I've always heard that baldness in males is inherited from their mother's father. However, I've seen plenty of families where the father is bald, the mother's father has plenty of hair, and the kid is bald. So, what's the scoop on inheriting baldness?
Debbie Brown, via e-mail
Your note arrived more than a year ago, Debbie, and I considered answering it promptly, which I realize is a departure from usual Straight Dope practice. However, I didn’t. Most of what Little Ed turned up on an initial reconnaissance of the Internet was expressed in terms so brisk and confident you knew these guys had no idea, leading me to think I’d better bide my time. Good thing. A newly published paper suggests that much of the conventional scientific wisdom about inheriting baldness (specifically male pattern baldness, also known as androgenetic alopecia, the most common type in men) is out the window. Here’s the scoop as of now.
As you note, popular belief has long held that male baldness is inherited through the mother, and that any lad curious about what’s in store for him hairwise should check out his mom’s father and her paternal uncles. For just as long health care types have been patiently explaining that this belief was groundless — that instead, as one doctor’s Web site (still) puts it, “a single dominant autosomal gene controls male pattern baldness.” In other words, baldness isn’t a sex-linked characteristic, meaning it’s not transmitted via the X or Y chromosomes that determine whether you’re male or female. Rather it’s passed down via one of the non-sex-linked chromosomes, or autosomes, which are randomly contributed by both parents. So, according to the old theory, you were equally likely to get baldness from mom or dad.
It turns out, however, that the old theory was based primarily on one study conducted in, get this, 1916. Doctors were still prescribing mustard plasters in 1916. Clearly the time had come for a fresh look, particularly in light of our expanding knowledge of the human genome. Preliminary investigations hinted that baldness had something to do with the sex chromosomes — to be precise, the X chromosome, which a man inherits from his mother. (His father contributes the Y chromosome that makes him male.) Now comes a German study (Hillmer et al, American Journal of Human Genetics, July 2005) stating flatly that the major determinant of early baldness is a gene men get from their moms.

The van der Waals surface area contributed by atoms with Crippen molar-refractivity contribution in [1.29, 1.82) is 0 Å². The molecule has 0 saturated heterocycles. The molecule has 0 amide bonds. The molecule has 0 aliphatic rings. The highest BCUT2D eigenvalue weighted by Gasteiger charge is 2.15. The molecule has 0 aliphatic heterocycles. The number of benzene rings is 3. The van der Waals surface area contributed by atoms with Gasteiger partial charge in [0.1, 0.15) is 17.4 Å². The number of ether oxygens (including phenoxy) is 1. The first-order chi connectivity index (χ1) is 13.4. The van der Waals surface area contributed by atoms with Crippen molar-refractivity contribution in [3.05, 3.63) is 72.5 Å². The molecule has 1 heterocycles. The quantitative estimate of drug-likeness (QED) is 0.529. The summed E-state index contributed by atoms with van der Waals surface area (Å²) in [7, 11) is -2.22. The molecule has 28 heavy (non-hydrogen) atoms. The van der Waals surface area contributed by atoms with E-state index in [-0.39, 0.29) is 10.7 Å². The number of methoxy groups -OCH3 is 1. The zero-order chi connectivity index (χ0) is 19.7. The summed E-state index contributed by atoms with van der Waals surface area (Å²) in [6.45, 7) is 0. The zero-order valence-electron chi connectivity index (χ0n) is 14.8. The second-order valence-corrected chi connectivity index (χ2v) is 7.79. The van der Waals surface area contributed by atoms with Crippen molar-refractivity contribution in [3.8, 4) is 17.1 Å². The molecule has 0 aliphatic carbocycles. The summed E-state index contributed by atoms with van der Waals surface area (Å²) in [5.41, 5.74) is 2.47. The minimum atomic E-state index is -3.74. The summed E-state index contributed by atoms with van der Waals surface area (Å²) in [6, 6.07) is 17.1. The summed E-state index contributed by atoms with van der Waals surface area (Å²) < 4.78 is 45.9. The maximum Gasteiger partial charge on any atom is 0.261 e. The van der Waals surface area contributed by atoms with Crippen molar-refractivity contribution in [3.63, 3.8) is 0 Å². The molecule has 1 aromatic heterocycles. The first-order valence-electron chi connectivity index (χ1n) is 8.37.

The researchers, led by Markus Nöthen of the University of Bonn, rounded up several hundred balding and nonbalding men and compared their androgen receptor (AR) genes, which are located on the X chromosome. Androgens (male sex hormones) play a key role in balding — castrated men don’t go bald — and the AR gene helps them do their work. The researchers found the balding men were much more likely to have a particular version of the AR gene than the nonbalding men, which they took to mean they’d found a genetic variant that triggers baldness. Nöthen and company emphasize that this variant isn’t the sole cause of baldness — other recent research suggests that baldness on your father’s side of the family has something to do with it too. No doubt this helps explain cases of hairy maternal grandpa/bald dad/bald son. But Nöthen’s group thinks the mother’s contribution is the principal factor.
In retrospect it seems obvious baldness is at least partly an X-linked trait. (Nöthen gently reminds me that another, frankly more important reason is that men have an abundance of androgens and women generally don’t.) About 1,000 genes are X-linked, among them those encoding red-green color blindness, one type of muscular dystrophy, and hemophilia, conditions predominantly afflicting males. Men are more prone than women to X-linked abnormalities because they receive an XY chromosome combination while women get XX. In women, a recessive abnormality on one X chromosome will likely be masked by a dominant normal gene on the other. Men, however, have only one X chromosome — their other sex chromosome, remember, is a Y. That means an X-linked abnormality, e.g., the aforementioned baldogenic variation in the AR gene, won’t be masked and has a greater chance of being expressed, one reason you see a lot fewer balding women than balding men.
In short, after 89 years geneticists are finally getting straight on the hereditary basis of hair loss. But let’s not be too quick to criticize — theirs is a confusing business. A previous demonstration of this fact, if you’ll excuse my digressing a bit, is the seemingly simple matter of ascertaining how many chromosomes we humans have. By the early 1920s researchers were in wide agreement that there were 48, and for decades it was stated in textbooks as incontestable fact, leading at least one investigator to halt a research project when she kept coming up with a different figure. Not until more than 30 years later, in 1956, did Joe Hin Tjio count the chromosomes again and find, admittedly with the aid of an improved microscope slide preparation technique, that there were (ahem) only 46.
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